The bureau described the actions taking place in Amona as an “unprecedented” move with the goal to “swallow” more Palestinian lands.
The special committee from the Israeli Ministry of Justice, established specially for the purpose of relocating Amona's residents, recently submitted a suggestion to the Israeli Attorney General recommending moving the settlers to a nearby privately-owned Palestinian land whose owners have been living abroad since Israel occupied the West Bank in 1967.
The bureau highlighted that the committee suggested that after being relocated to the privately-owned Palestinian land, Amona's residents would pay rent to the Israeli government, which the state would hold in a bank account for the owners.
The committee, according to the Israeli Army Radio, is chaired by Chaya Zandberg, head of the civil law department in the Israeli State Attorney’s Office, and includes the Israeli Defense Ministry’s legal adviser and head of its planning administration, as well as a representative of far-right Israeli Justice Minister Ayelet Shaked.
Israeli human rights watchdog Peace Now slammed on Tuesday
the Israeli committee's plan, which would allow the privately held Palestinian properties near the outpost to be leased to Israeli settlers for three years, with the ability to renew the lease after each lease period.
According to Peace Now, the proposal to lease property from absentee Palestinians in the West Bank would “create an opening for the takeover of tens of thousands of dunams in the West Bank. The scope of absentees’ property (property owned by Palestinians not currently residing inside the West Bank) is estimated at around 100,000 dunams (double the size of Tel Aviv and similar to the land taken up by all of the settlements today).”
Peace Now warned that the move could pave the way for the construction of even more settlements across the West Bank.
“The most severe implication is that the state of Israel will crush the basic rights of Palestinians under its rule in the occupied territories, while violating international law -- all out of the will to comply to the demands of a group of settlers that established an illegal outpost on stolen Palestinian land with the backing of the government,” the group added.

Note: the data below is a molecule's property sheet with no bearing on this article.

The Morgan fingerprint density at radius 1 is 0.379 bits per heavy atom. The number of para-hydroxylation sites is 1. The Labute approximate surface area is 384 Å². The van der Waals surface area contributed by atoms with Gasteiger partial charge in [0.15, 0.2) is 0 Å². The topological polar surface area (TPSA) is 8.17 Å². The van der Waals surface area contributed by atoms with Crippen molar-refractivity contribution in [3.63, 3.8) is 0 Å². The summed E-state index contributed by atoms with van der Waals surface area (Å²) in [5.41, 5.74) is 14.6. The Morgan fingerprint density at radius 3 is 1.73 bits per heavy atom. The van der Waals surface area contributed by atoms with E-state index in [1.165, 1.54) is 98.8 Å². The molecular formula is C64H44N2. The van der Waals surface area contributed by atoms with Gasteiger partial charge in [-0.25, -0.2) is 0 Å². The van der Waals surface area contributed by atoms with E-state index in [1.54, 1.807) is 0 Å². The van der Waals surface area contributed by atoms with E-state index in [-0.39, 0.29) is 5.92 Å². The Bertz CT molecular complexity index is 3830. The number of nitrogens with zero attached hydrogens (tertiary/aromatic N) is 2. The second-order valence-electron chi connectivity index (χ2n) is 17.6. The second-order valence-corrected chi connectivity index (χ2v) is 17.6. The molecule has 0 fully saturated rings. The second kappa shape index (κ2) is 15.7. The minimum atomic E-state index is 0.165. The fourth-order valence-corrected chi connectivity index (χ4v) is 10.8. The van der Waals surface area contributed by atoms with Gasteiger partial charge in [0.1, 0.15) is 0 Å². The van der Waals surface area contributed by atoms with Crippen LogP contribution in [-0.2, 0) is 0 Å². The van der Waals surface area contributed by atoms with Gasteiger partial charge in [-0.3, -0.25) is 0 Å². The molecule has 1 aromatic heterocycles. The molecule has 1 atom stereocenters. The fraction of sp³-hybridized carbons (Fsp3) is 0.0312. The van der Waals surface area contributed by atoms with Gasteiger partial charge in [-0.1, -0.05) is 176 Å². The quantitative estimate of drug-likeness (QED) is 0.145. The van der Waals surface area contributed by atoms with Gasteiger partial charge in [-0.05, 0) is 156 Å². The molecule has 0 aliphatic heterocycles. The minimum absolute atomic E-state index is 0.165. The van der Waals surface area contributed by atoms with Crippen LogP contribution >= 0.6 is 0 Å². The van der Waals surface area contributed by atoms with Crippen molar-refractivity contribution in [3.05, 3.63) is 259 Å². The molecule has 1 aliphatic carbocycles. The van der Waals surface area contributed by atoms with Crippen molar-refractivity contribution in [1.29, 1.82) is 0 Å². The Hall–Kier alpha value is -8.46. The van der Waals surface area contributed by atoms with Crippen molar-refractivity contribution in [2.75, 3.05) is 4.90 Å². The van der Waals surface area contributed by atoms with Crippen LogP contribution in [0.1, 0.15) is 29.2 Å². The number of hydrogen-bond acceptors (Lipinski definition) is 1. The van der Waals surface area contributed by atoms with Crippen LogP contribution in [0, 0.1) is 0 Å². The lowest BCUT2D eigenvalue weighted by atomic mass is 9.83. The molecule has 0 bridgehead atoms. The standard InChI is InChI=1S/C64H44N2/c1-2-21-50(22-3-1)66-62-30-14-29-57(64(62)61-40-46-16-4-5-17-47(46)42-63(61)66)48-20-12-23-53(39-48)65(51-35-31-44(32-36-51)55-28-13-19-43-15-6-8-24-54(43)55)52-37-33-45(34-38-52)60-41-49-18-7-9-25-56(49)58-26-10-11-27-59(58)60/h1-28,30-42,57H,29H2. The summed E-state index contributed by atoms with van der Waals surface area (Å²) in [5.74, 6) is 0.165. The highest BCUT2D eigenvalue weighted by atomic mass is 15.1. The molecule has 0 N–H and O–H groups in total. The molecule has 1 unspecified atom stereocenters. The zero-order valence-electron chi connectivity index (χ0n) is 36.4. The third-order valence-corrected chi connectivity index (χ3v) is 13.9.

Peace Now said that the potential move would constitute “the crossing of a red line.”
The Israeli Supreme Court ruled in 2008 to demolish the Amona outpost after eight Palestinians from neighboring villages -- with the support of Israeli human rights organization Yesh Din -- successfully petitioned the court to remove the outpost on grounds that the construction was carried out on privately held Palestinian land.
The Amona outpost also received demolition orders after rulings by the Israeli Supreme Court in 1997, 2003, and 2004, with only nine structures having been demolished in 1996.
In 2010, the Israeli Supreme Court issued an injunction
on the Israeli government demanding an explanation as to why no steps had been taken to begin the demolition of the illegal outpost.
Allowing the confiscation of privately owned Palestinian land in the West Bank under the pretext of the owners of the property being absent would mark a significant development in Israeli land confiscation strategies.
The proposal would also resemble Israel’s 1950 Absentee Property Law
, which permits the Israeli government to transfer so-called “absentee" property belonging to Palestinians to Jewish residents, established following the 1948 creation of the state of Israel, that resulted in the mass displacement of more than 700,000 Palestinians.
Palestinians have continued to be denied access to their properties for having been absent from their homes, even if just for a few days, as of 1947, when many Palestinians fled from their homes to escape Jewish Zionist forces during the Arab-Israeli war.
The Amona outpost, located near the settlement of Ofra, which was constructed on top of privately held Palestinian land, has some 40 Israeli families residing in the area.
The more than 200 Israeli settler outposts in the West Bank are considered illegal by the Israeli government. However, Israeli authorities often legalize the outposts retroactively by declaring them official settlements after they have been connected to Israel’s water and electricity infrastructure.
Each of some 196 Israeli government-approved settlements scattered across the Palestinian territory were constructed in contravention to international law.